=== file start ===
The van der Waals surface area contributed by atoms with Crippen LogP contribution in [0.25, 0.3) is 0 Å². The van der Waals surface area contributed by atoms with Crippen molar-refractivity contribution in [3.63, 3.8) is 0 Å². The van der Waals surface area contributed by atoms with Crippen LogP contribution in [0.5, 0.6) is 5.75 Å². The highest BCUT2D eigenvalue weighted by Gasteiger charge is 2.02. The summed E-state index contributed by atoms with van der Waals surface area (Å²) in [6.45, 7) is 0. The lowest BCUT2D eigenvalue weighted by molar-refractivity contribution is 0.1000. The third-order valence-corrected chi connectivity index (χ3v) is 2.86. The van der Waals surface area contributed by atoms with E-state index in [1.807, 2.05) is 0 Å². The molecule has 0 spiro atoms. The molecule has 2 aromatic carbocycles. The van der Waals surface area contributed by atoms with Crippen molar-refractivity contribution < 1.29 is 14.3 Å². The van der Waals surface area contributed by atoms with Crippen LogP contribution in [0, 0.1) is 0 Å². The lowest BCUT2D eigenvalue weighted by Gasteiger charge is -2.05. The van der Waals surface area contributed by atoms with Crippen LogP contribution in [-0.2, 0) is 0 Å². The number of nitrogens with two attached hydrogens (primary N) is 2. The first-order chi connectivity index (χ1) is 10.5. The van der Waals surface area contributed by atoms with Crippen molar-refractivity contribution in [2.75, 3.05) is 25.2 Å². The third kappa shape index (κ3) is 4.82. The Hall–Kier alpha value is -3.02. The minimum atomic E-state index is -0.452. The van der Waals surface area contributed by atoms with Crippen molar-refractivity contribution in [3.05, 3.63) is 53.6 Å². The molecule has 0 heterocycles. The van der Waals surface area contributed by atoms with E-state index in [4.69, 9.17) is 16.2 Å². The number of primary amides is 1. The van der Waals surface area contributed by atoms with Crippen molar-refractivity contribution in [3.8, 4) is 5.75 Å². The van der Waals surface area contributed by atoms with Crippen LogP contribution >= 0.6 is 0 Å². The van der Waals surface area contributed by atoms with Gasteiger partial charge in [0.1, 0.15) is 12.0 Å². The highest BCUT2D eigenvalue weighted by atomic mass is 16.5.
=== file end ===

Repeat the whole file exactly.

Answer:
The van der Waals surface area contributed by atoms with Crippen LogP contribution in [0.25, 0.3) is 0 Å². The van der Waals surface area contributed by atoms with Crippen molar-refractivity contribution in [3.63, 3.8) is 0 Å². The van der Waals surface area contributed by atoms with Crippen LogP contribution in [0.5, 0.6) is 5.75 Å². The highest BCUT2D eigenvalue weighted by Gasteiger charge is 2.02. The summed E-state index contributed by atoms with van der Waals surface area (Å²) in [6.45, 7) is 0. The lowest BCUT2D eigenvalue weighted by molar-refractivity contribution is 0.1000. The third-order valence-corrected chi connectivity index (χ3v) is 2.86. The van der Waals surface area contributed by atoms with E-state index in [1.807, 2.05) is 0 Å². The molecule has 0 spiro atoms. The molecule has 2 aromatic carbocycles. The van der Waals surface area contributed by atoms with Crippen molar-refractivity contribution < 1.29 is 14.3 Å². The van der Waals surface area contributed by atoms with Crippen LogP contribution in [0, 0.1) is 0 Å². The lowest BCUT2D eigenvalue weighted by Gasteiger charge is -2.05. The van der Waals surface area contributed by atoms with Crippen LogP contribution in [-0.2, 0) is 0 Å². The number of nitrogens with two attached hydrogens (primary N) is 2. The first-order chi connectivity index (χ1) is 10.5. The van der Waals surface area contributed by atoms with Crippen molar-refractivity contribution in [2.75, 3.05) is 25.2 Å². The third kappa shape index (κ3) is 4.82. The Hall–Kier alpha value is -3.02. The minimum atomic E-state index is -0.452. The van der Waals surface area contributed by atoms with Crippen molar-refractivity contribution in [3.05, 3.63) is 53.6 Å². The molecule has 0 heterocycles. The van der Waals surface area contributed by atoms with E-state index in [4.69, 9.17) is 16.2 Å². The number of primary amides is 1. The van der Waals surface area contributed by atoms with Crippen molar-refractivity contribution in [3.8, 4) is 5.75 Å². The van der Waals surface area contributed by atoms with Crippen LogP contribution >= 0.6 is 0 Å². The van der Waals surface area contributed by atoms with Gasteiger partial charge in [0.1, 0.15) is 12.0 Å². The highest BCUT2D eigenvalue weighted by atomic mass is 16.5.